Spain – Resignation of a company director (is not so easy)

Also available in Español
Time to read: 4 min

What a director of a company in Spain must do to resign? Is it enough to send a communication to the company stating his resignation? Or does he have to call a Shareholder’s Meeting to appoint a substitute? Or does he even have to do something else?

A recent Supreme Court ruling dated July 12, 2022 (STS 561/2022) has resolved an interesting case related to the resignation of a sole director of an LLC, confirming that resigning is not as simple as it may seem.

The SC, indeed, established that a sole director, to resign, must not only prove that he validly called a Shareholders’ Meeting for the appointment of a substitute, but he must also prove that he did everything necessary during the interim period (i.e.: the time between the resignation and the holding of the Meeting) to meet the needs of management and representation of the company and to avoid damages. Even, and this is the case discussed in the STS, requiring the presence of a notary at the Meeting, if so required by shareholders representing at least 5% of the share capital.

The case recently ruled by the SC involved a company with two shareholders: the majority partner with 75% of the capital, and the minority partner (and sole administrator) with 25%. The sole administrator resigned and called a Shareholder’s Meeting to appoint a substitute. The majority shareholder required the presence of a Notary at the Meeting; but the resigning director refused, stating that – following his resignation – he had no obligation regarding the Meeting.

On the day of the Meeting, the majority shareholder was present, but neither the resigning administrator nor the Notary were, therefore the Shareholder’s Meeting was not held.

The administrator filed the deed of resignation with the Commercial Registry and the majority shareholder – at the same time – filed a document denouncing that the resigning administrator had not requested the presence of a Notary at the Meeting, despite having been requested to do so.

Thereafter, several resolutions with very different contents were issued. The Commercial Registrar suspended the registration of the resignation, but the “Dirección General del Notariado y de los Registros” (General Directorate of Notaries and Registries) decided that the resignation should be registered. The Commercial Court of Barcelona confirmed this last decision, and so did the Provincial Court. But the Supreme Court finally gave reason to the Mercantile Registrar.

The rulings in favor of the registration of the resignation argued, firstly, that the outgoing administrator exhausted his responsibilities by convening the Shareholder’s Meeting; and secondly, that the Registrar must examine only if a document may be entered in the register, without considering the “extra-registry reality”, such as the document presented by the majority shareholder complaining about the administrator’s actions.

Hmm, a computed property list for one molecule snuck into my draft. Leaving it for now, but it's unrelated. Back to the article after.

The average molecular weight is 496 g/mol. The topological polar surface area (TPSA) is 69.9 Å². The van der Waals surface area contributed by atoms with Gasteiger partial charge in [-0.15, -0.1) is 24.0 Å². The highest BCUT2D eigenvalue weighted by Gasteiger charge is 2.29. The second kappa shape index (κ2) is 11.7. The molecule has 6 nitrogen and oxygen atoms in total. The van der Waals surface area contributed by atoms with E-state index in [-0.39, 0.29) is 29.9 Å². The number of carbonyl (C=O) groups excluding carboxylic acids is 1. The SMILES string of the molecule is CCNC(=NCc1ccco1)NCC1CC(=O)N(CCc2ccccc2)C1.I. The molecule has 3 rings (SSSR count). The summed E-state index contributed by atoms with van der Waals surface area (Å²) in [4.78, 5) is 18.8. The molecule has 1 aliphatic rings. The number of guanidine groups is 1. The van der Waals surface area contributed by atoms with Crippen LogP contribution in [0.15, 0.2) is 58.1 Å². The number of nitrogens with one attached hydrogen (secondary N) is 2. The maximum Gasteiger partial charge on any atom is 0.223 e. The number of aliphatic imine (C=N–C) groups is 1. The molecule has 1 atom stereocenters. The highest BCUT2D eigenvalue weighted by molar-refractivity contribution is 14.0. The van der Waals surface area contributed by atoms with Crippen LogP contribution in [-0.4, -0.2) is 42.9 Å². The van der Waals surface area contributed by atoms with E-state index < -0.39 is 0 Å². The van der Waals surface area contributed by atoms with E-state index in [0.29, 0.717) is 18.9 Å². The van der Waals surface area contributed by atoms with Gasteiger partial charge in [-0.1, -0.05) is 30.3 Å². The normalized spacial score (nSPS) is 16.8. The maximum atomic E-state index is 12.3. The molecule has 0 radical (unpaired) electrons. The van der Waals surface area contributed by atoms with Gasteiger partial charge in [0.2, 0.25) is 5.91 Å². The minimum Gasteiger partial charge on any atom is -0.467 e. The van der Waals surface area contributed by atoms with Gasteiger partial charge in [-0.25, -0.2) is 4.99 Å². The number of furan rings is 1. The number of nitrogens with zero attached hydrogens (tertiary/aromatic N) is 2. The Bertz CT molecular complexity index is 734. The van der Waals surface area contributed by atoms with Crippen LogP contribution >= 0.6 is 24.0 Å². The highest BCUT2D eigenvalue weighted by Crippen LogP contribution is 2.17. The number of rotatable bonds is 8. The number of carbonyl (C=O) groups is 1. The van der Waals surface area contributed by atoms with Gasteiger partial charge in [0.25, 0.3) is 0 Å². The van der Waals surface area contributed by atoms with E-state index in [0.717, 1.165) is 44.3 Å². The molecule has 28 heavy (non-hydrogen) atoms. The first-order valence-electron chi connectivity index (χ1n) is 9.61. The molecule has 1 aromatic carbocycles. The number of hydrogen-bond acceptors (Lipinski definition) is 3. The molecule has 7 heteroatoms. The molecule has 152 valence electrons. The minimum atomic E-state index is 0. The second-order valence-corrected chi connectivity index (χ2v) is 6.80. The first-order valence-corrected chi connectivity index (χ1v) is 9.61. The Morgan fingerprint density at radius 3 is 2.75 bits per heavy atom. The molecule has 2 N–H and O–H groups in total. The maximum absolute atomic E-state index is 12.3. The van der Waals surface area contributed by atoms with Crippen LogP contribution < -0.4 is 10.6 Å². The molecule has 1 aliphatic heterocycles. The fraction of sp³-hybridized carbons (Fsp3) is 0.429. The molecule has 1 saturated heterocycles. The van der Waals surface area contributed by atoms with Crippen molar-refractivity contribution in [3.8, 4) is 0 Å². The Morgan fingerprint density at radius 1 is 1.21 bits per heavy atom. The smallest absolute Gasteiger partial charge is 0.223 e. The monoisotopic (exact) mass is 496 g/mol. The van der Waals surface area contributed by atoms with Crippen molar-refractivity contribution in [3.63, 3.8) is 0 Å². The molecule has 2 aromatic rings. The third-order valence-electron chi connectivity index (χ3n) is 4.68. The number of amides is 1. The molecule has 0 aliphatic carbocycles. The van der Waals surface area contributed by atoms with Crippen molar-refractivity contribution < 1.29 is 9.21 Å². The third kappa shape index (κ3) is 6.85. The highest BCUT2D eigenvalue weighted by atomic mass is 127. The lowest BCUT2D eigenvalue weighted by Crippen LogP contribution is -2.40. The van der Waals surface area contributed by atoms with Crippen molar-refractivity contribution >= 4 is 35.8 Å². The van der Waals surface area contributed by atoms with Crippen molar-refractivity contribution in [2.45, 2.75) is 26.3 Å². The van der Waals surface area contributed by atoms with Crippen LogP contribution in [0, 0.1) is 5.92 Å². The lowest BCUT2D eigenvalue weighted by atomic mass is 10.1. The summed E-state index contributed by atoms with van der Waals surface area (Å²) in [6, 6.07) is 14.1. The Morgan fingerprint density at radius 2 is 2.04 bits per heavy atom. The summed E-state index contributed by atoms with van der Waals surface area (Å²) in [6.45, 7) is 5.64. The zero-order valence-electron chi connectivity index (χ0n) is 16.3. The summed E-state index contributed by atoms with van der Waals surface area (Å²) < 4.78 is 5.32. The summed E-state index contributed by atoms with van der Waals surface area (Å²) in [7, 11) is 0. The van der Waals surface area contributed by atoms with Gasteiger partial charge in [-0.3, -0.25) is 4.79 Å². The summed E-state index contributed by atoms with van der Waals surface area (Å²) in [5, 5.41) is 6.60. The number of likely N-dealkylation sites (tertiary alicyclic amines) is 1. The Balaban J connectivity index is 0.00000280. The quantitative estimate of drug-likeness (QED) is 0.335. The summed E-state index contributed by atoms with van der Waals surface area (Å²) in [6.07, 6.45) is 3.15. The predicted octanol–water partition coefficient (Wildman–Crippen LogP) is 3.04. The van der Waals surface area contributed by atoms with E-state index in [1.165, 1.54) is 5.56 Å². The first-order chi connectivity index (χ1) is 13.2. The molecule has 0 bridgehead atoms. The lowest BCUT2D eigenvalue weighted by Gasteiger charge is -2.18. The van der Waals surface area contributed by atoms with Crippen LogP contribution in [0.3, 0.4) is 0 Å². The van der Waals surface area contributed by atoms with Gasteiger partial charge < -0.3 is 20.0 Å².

The Supreme Court disagreed, stating that the absence of a Notary, validly requested by the majority shareholder, rendered ineffective all the resolutions of the Shareholder’s Meeting. Based on this, the Supreme Court considered it “logical” that in such a case the administrator should not only call the Shareholder’s Meeting but also require the presence of a Notary, in order to grant the validity of the resolutions of the Shareholder’s Meeting. With respect to the second controversial issue, the Supreme Court ruled that the Registrar, although exceptionally, can take into account certain circumstances or facts of which he has “registry evidence”, even if they do not appear by virtue of documents presented for their inscription, as long as they are related to the “inscribable” document.

In short, this interesting case shows that resigning as an administrator is not an easy activity. In general, although there is no specific provision on the subject in the Spanish system, the resigning administrator must not only call a Shareholder’s Meeting, but also remain administrator on an interim basis and attend to his obligations until the Shareholder’s Meeting is held; then, if the Shareholder’s Meeting is not held due to the non-attendance of the shareholders or if the shareholders do not appoint a substitute administrator, nothing more is required from the resigning administrator.

Javier Gaspar
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